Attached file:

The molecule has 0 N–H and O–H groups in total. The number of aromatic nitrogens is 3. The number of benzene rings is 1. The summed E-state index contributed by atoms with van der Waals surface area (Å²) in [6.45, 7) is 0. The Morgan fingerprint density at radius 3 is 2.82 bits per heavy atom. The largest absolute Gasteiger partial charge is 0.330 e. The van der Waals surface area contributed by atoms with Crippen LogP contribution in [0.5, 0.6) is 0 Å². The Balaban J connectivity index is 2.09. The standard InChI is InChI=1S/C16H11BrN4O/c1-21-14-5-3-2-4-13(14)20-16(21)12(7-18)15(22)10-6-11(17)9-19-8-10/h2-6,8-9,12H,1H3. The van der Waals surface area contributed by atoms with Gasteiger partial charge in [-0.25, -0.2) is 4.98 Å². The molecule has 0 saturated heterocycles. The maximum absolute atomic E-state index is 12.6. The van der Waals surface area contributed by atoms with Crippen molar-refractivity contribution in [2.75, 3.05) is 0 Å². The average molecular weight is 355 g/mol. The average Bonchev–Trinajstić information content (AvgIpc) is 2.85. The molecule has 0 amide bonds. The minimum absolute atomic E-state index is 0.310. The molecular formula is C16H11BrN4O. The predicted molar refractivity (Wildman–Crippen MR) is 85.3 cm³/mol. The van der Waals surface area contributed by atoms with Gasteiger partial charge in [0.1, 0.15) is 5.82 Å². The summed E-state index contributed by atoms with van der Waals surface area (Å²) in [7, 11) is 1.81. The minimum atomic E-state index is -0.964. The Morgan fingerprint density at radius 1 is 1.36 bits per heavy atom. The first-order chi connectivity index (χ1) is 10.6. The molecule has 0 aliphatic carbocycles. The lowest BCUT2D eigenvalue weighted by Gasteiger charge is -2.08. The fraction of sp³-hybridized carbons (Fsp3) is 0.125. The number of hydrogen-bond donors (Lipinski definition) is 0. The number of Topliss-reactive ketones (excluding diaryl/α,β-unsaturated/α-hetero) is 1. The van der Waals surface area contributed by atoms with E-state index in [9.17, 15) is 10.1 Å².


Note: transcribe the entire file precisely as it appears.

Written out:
The molecule has 0 N–H and O–H groups in total. The number of aromatic nitrogens is 3. The number of benzene rings is 1. The summed E-state index contributed by atoms with van der Waals surface area (Å²) in [6.45, 7) is 0. The Morgan fingerprint density at radius 3 is 2.82 bits per heavy atom. The largest absolute Gasteiger partial charge is 0.330 e. The van der Waals surface area contributed by atoms with Crippen LogP contribution in [0.5, 0.6) is 0 Å². The Balaban J connectivity index is 2.09. The standard InChI is InChI=1S/C16H11BrN4O/c1-21-14-5-3-2-4-13(14)20-16(21)12(7-18)15(22)10-6-11(17)9-19-8-10/h2-6,8-9,12H,1H3. The van der Waals surface area contributed by atoms with Gasteiger partial charge in [-0.25, -0.2) is 4.98 Å². The molecule has 0 saturated heterocycles. The maximum absolute atomic E-state index is 12.6. The van der Waals surface area contributed by atoms with Crippen molar-refractivity contribution in [2.75, 3.05) is 0 Å². The average molecular weight is 355 g/mol. The average Bonchev–Trinajstić information content (AvgIpc) is 2.85. The molecule has 0 amide bonds. The minimum absolute atomic E-state index is 0.310. The molecular formula is C16H11BrN4O. The predicted molar refractivity (Wildman–Crippen MR) is 85.3 cm³/mol. The van der Waals surface area contributed by atoms with Gasteiger partial charge in [0.1, 0.15) is 5.82 Å². The summed E-state index contributed by atoms with van der Waals surface area (Å²) in [7, 11) is 1.81. The minimum atomic E-state index is -0.964. The Morgan fingerprint density at radius 1 is 1.36 bits per heavy atom. The first-order chi connectivity index (χ1) is 10.6. The molecule has 0 aliphatic carbocycles. The lowest BCUT2D eigenvalue weighted by Gasteiger charge is -2.08. The fraction of sp³-hybridized carbons (Fsp3) is 0.125. The number of hydrogen-bond donors (Lipinski definition) is 0. The number of Topliss-reactive ketones (excluding diaryl/α,β-unsaturated/α-hetero) is 1. The van der Waals surface area contributed by atoms with E-state index in [9.17, 15) is 10.1 Å².